Re: Questions about MD 2-drive RAID-10

[Date Prev][Date Next][Thread Prev][Thread Next][Date Index][Thread Index]


On Thu, 12 Jan 2012 23:27:06 +0000 Nathan Eisenberg <nathan@xxxxxxxxxxxxxxxx>
wrote:

> Hi there,
> 
> It's my first post here!  For some background, I'm a sysadmin at a datacenter provider.  I have a large number of MD devices under my control, and a fair amount of experience using MD and the majority of its RAID drivers.  Just so I've said it, I did quite a lot of searching before deciding to post, in the hopes that I could find my answer documented somewhere.  If I've missed a good article where my question was clearly answered, then I do apologize (and feel free to mock me for it)!
> 
> Until a few hours ago, I was under the impression that a RAID-10 required at least four disks, in pairs that form the underpinning mirrors for the stripe.  A few days ago, a customer of mine requested a two drive RAID-10, and was surprised by my insistence that it was impossible.  Imagine my shock when I stumbled across http://neil.brown.name/blog/20040827225440.
> 
> http://en.wikipedia.org/wiki/Non-standard_RAID_levels#Linux_MD_RAID_10
> This article talks about MD's RAID-10 driver's support for a 2-disk RAID-10, in both 'near' and 'far' modes.  It also mentions the potential performance advantages (over a RAID-1) of using the RAID10 driver in the 'far' configuration on a 2-disk array, but it doesn't say much about the 'near' mode.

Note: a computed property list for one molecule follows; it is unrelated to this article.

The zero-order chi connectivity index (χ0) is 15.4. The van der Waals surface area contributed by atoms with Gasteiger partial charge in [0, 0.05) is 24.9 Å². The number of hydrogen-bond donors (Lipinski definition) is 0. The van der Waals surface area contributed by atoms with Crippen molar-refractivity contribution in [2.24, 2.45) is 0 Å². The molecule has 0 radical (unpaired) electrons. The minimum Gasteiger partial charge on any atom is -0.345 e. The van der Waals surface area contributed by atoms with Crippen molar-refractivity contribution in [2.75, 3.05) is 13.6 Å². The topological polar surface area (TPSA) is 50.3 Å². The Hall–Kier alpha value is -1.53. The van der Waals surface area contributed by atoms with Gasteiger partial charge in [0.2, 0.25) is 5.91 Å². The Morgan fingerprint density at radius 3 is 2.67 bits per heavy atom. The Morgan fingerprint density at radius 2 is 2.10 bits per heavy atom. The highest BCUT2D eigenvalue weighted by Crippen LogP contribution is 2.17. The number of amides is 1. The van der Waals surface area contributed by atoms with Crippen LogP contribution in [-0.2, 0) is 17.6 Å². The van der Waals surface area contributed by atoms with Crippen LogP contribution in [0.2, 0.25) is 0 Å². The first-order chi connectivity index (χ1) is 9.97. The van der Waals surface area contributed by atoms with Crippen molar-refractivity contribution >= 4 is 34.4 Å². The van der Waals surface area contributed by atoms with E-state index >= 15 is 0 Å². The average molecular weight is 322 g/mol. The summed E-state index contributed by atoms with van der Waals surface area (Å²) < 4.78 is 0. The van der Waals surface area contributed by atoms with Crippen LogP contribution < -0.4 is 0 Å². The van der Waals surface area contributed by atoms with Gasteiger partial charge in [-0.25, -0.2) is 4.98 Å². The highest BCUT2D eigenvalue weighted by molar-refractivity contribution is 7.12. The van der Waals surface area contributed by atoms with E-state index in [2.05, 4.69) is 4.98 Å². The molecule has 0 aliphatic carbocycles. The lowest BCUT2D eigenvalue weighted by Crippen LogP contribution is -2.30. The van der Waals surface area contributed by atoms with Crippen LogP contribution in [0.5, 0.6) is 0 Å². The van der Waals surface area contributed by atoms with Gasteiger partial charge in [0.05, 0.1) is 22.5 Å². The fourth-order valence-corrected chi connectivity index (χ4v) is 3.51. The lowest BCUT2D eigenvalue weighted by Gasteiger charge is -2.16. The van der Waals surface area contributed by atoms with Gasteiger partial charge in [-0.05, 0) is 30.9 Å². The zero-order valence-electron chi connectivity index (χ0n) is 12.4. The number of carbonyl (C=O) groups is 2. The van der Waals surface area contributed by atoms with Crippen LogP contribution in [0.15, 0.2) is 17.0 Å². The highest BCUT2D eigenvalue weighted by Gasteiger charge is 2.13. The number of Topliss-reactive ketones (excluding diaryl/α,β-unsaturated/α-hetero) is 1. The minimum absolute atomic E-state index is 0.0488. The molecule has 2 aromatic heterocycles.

> 
> My question is this: what differences, if any, are there between building a RAID-1 with two disks, and building a RAID-10 with two disks in the 'near' configuration?  Does this result in the OS 'striping' its reads across the mirrored disks, improving read (but presumably not write) access?  Do I correctly interpret the article's suggestion that the 'far' configuration will result in increased performance for both reads and writes (again, over a RAID-1), or am I crazy?
> 

It works best if questions are one-per-line so that I can write the answers
between the questions.

1/
There is no differences in where the data gets written to the devices.
There are no differences in how data is written.
There might be differences in how data is read.  Each try to 'balance' reads
between the drives, but might do it slightly differently.

2/ no

3/ 'far' is faster for reads and slower for writes in my measurements.  You
should do your own measurements on you own hardware with your own
load-generation to see how it works for you.

4/  no, I don't think you are crazy.   But the jury is still out....

NeilBrown

Attachment: signature.asc
Description: PGP signature


[ATA RAID]     [Linux SCSI Target Infrastructure]     [Managing RAID on Linux]     [Linux IDE]     [Linux SCSI]     [Linux Hams]     [Device-Mapper]     [Kernel]     [Linux Books]     [Linux Admin]     [Linux Net]     [GFS]     [RPM]     [git]     [Photos]     [Yosemite Photos]     [Yosemite News]     [AMD 64]     [Linux Networking]

Add to Google Powered by Linux